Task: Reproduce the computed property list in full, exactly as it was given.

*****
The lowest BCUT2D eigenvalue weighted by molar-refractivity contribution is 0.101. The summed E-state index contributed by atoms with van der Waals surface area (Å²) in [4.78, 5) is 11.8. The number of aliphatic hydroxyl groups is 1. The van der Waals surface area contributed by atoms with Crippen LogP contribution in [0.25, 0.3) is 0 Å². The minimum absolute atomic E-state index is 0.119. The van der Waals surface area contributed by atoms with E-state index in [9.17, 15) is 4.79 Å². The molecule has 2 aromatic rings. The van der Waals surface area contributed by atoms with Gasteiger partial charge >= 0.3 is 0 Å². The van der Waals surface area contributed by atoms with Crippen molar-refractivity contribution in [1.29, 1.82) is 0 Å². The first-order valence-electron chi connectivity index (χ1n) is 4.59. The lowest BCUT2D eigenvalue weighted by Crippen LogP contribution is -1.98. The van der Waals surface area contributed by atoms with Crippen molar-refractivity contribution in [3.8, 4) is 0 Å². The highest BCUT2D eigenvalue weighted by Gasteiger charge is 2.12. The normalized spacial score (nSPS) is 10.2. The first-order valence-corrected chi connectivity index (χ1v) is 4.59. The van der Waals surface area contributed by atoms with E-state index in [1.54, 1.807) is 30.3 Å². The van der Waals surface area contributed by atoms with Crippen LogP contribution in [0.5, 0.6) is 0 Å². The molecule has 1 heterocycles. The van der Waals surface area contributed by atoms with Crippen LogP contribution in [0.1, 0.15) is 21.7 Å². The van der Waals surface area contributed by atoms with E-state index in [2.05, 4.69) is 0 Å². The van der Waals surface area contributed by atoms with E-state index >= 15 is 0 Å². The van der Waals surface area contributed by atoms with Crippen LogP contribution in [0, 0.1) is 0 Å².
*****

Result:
The lowest BCUT2D eigenvalue weighted by molar-refractivity contribution is 0.101. The summed E-state index contributed by atoms with van der Waals surface area (Å²) in [4.78, 5) is 11.8. The number of aliphatic hydroxyl groups is 1. The van der Waals surface area contributed by atoms with Crippen LogP contribution in [0.25, 0.3) is 0 Å². The minimum absolute atomic E-state index is 0.119. The van der Waals surface area contributed by atoms with E-state index in [9.17, 15) is 4.79 Å². The molecule has 2 aromatic rings. The van der Waals surface area contributed by atoms with Gasteiger partial charge >= 0.3 is 0 Å². The van der Waals surface area contributed by atoms with Crippen molar-refractivity contribution in [1.29, 1.82) is 0 Å². The first-order valence-electron chi connectivity index (χ1n) is 4.59. The lowest BCUT2D eigenvalue weighted by Crippen LogP contribution is -1.98. The van der Waals surface area contributed by atoms with Crippen molar-refractivity contribution in [3.8, 4) is 0 Å². The highest BCUT2D eigenvalue weighted by Gasteiger charge is 2.12. The normalized spacial score (nSPS) is 10.2. The first-order valence-corrected chi connectivity index (χ1v) is 4.59. The van der Waals surface area contributed by atoms with E-state index in [1.54, 1.807) is 30.3 Å². The van der Waals surface area contributed by atoms with Crippen LogP contribution in [0.5, 0.6) is 0 Å². The molecule has 1 heterocycles. The van der Waals surface area contributed by atoms with Crippen LogP contribution in [0.1, 0.15) is 21.7 Å². The van der Waals surface area contributed by atoms with E-state index in [2.05, 4.69) is 0 Å². The van der Waals surface area contributed by atoms with E-state index >= 15 is 0 Å². The van der Waals surface area contributed by atoms with Crippen LogP contribution in [0, 0.1) is 0 Å².